Initial thoughts: #Change11
A few weeks ago, I saw a link on twitter that advertised a MOOC (massive open online course), #change11. I was intrigued. I didn’t know what it was or what it was meant to be. But it sounded interesting. Fascinating. A way to learn more about education and online technologies.
I clicked that link. Now, I’m finding my way through the murky waters of self-directed, self-assessed online learning. Sifting my way through various blog entries to find the fish in this big lake is an exciting exercise. You never know what you'll come across.
Having so many articles at my disposal, I find myself wondering, ‘what do I really want to know?’
There is a proliferation of information on the Internet. We all know it. We know that finding what we want to know involves a good idea of your question and a way to adequately represent it in a Google search. It involves knowing how to optimize that search. It often requires remembering or saving good websites for future use.
This MOOC is focused on education in the online world. We’re taking an open education course (a whole 35 weeks!) to learn about (and hopefully become somewhat knowledgeable in) spreading understanding through mobile and online media. It’s fascinating to see the people already involved in the course – several University lecturers and staff who are already using this sort of technology, those that want to see it more at their institutions, those who are brand new to the tech world but can see the difference it will make, and those like me who are in it because it seemed fascinating.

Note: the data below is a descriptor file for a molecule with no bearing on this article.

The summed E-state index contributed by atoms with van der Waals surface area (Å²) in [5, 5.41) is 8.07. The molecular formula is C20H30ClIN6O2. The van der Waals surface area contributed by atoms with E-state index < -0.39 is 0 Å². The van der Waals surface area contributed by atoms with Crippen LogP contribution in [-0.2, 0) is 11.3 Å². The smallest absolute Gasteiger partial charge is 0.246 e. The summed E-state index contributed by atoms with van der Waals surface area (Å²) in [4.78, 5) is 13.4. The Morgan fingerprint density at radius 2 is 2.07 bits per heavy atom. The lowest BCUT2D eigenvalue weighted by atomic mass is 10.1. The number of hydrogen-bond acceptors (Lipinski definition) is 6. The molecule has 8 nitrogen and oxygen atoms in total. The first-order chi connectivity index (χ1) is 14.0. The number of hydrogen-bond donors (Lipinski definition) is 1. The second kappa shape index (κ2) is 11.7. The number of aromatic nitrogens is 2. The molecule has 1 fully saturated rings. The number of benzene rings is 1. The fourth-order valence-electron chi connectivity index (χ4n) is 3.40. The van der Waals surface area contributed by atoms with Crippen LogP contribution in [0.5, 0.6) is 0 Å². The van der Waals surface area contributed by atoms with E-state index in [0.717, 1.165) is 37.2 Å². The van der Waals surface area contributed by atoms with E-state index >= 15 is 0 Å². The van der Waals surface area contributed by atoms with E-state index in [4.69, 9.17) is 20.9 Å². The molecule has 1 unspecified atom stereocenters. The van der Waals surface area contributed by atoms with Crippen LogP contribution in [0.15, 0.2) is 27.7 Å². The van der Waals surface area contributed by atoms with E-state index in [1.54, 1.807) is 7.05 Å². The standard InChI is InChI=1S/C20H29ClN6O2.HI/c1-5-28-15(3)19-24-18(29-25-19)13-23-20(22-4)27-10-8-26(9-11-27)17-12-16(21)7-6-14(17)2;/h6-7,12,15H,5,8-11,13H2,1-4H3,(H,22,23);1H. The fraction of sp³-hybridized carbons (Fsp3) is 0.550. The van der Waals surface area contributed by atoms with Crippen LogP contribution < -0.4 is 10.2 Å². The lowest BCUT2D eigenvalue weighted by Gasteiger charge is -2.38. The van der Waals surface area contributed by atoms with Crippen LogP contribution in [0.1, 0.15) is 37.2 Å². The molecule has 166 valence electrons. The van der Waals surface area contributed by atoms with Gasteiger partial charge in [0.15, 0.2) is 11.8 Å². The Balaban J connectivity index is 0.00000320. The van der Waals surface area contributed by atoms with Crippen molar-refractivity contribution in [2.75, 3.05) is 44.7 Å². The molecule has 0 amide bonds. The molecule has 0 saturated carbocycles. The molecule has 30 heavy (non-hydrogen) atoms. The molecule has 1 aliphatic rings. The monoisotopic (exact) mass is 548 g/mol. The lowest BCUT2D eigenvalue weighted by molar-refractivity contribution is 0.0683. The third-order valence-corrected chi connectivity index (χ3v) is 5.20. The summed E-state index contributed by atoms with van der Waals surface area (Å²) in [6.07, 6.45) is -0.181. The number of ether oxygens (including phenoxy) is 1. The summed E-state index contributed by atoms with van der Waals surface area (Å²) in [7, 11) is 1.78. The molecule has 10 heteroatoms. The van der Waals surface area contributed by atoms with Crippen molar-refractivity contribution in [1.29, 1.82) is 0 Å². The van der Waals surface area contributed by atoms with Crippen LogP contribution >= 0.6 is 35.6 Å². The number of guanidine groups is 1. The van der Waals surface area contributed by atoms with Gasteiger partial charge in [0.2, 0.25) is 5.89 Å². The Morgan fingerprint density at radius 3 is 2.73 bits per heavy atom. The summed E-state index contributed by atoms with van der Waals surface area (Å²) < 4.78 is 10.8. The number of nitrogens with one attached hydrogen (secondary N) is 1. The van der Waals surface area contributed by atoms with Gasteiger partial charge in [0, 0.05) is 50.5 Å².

Personally, I’m entranced by the ways in which we learn. Sure, there are the three generic subtypes of listening, seeing and doing. Too often we try to categorize people into one of these when we are really a composite of all of these and have a need to use them all daily. Beyond this simple classification, there are myriad ways in which we respond to stimuli in the environment. The complex interaction of our upbringing, previous education, lifestyle, experiences and environment come together to give us an expectation of how education should occur. Anything that deviates from this is often considered inappropriate. Our brains shut off and refuse to learn because it doesn’t ‘fit the bill.’ While each person has a very different concept of the perfect lesson, we also interpret each session differently, depending on the above factors.
Participating in a MOOC will hopefully change that for me. It isn’t a lecture. It isn’t a reading list from a prescribed text or a PowerPoint or a journal article. It’s people. Real, thoughtful people who have opinions showing us what they think. It’s all of us collaborating. It’s interactive yet we’re in different time zones across almost the entire globe. We’re separated by thousands of miles, different industries and cultural backgrounds yet we’re all passionate about learning.
I hope that the MOOC will enable me to make education more exciting for all. I hope that learning can become about more than coursework – not just here but across all areas with which I interact.
I always said I liked cutting edge…I hope we do some of that here.